This isn't about one word; it never really was.

    What we're seeing now is an example of why.
    ____________________

    Notes:

    Carless, Will and Michael Corey. "To protect and slur". Reveal. 14 June 2019. RevealNews.org. 23 June 2020. http://bit.ly/2MNY4w9

    See Also:

    —————. "The American militia movement, a breeding ground for hate, is pulling in cops on Facebook". Reveal. 24 June 2019. RevealNews.org. 23 June 2020. https://bit.ly/3etA7DJ

    —————. "American cops have openly engaged in Islamophobia on Facebook, with no penalties". Reveal. 27 June 2019. RevealNews.org. 23 June 2020. https://bit.ly/3evARIz
     
  2. Google AdSense Guest Advertisement



    to hide all adverts.
  3. sculptor Valued Senior Member

    Messages:
    6,909
    wow
    .06%
    not exactly a representative sampling
    .................
    statistically insignificant?
     
  4. Google AdSense Guest Advertisement



    to hide all adverts.
  5. CptBork Valued Senior Member

    Messages:
    6,323
    Just the tip of the iceberg, surely. Why do any of these people still have jobs?
     
  6. Google AdSense Guest Advertisement



    to hide all adverts.
  7. sculptor Valued Senior Member

    Messages:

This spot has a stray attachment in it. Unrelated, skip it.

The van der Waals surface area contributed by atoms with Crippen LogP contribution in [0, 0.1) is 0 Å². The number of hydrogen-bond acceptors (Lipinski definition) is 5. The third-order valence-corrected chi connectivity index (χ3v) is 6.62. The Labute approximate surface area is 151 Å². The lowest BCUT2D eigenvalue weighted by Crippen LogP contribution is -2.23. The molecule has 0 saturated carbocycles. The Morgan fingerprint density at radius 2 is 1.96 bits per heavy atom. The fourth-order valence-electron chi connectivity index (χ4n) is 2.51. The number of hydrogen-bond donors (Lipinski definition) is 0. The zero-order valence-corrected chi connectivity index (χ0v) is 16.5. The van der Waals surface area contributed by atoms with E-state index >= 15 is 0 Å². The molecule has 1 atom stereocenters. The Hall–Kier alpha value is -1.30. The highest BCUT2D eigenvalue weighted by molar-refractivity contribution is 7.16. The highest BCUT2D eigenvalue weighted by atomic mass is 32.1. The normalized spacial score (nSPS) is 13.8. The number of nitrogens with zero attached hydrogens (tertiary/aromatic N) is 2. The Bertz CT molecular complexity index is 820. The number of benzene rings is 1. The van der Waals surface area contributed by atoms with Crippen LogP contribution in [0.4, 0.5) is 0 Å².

6,909
    Perhaps
    Perhaps not
    what you do(or should?) know is that you do not know
    ......................
    and still
    To get from .o6% to something statistically significant would be quite a leap.
    Statistically insignificant numbers may make for a good headline but are still insignificant for any real-world application.
    ......................................................................................

    and
    don't call me shirley
     
  8. Tiassa Let us not launch the boat ... Staff Member

    Messages:
    36,373
    [1/2]

    The Oath Keepers are the sort of organization that would station armed volunteers at schools, "whether they want us to, or not", according to its founder in 2018 (Kirkland↱); they also consider students weary of firearm violence as "the enemy".

    In the second of a three-part series for Reveal, Will Carless and Michael Corey↱ consider the intersection of milita groups and law enforcement officers on Facebook.

    In the years since he founded the Oath Keepers in 2009, Stewart Rhodes has made a bold claim: Within the ranks of his sprawling anti-government militia are thousands of retired and active law enforcement officers.

    Rhodes' organization embraces wild conspiracy theories. Like the Three Percenters and other militia groups, the Oath Keepers refuse to recognize the authority of the federal government. Instead, many inside the movement claim that local sheriffs and police chiefs are the highest-ranking officials in America and that the Constitution is the only legitimate law governing the United States. It is part of a broader militia movement that has proven to be a breeding ground for racism and domestic terrorism.